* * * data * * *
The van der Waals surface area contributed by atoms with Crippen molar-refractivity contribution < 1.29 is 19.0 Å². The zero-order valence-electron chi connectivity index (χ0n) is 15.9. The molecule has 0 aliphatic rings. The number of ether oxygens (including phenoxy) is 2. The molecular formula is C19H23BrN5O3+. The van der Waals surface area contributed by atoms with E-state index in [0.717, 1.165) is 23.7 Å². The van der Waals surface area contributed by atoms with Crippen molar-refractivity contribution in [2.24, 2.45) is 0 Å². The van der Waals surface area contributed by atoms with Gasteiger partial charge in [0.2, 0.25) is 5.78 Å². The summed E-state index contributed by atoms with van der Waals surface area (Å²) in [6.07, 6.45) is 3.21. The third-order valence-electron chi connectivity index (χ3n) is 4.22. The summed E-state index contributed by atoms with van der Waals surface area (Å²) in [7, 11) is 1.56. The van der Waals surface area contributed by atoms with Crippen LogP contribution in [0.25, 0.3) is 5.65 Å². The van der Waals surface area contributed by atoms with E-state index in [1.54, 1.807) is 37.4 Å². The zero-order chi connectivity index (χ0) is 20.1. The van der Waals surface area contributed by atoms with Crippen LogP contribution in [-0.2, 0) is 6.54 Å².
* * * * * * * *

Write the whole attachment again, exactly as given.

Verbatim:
The van der Waals surface area contributed by atoms with Crippen molar-refractivity contribution < 1.29 is 19.0 Å². The zero-order valence-electron chi connectivity index (χ0n) is 15.9. The molecule has 0 aliphatic rings. The number of ether oxygens (including phenoxy) is 2. The molecular formula is C19H23BrN5O3+. The van der Waals surface area contributed by atoms with E-state index in [0.717, 1.165) is 23.7 Å². The van der Waals surface area contributed by atoms with Crippen molar-refractivity contribution in [2.24, 2.45) is 0 Å². The van der Waals surface area contributed by atoms with Gasteiger partial charge in [0.2, 0.25) is 5.78 Å². The summed E-state index contributed by atoms with van der Waals surface area (Å²) in [6.07, 6.45) is 3.21. The third-order valence-electron chi connectivity index (χ3n) is 4.22. The summed E-state index contributed by atoms with van der Waals surface area (Å²) in [7, 11) is 1.56. The van der Waals surface area contributed by atoms with Crippen LogP contribution in [0.25, 0.3) is 5.65 Å². The van der Waals surface area contributed by atoms with E-state index in [1.54, 1.807) is 37.4 Å². The zero-order chi connectivity index (χ0) is 20.1. The van der Waals surface area contributed by atoms with Crippen LogP contribution in [-0.2, 0) is 6.54 Å².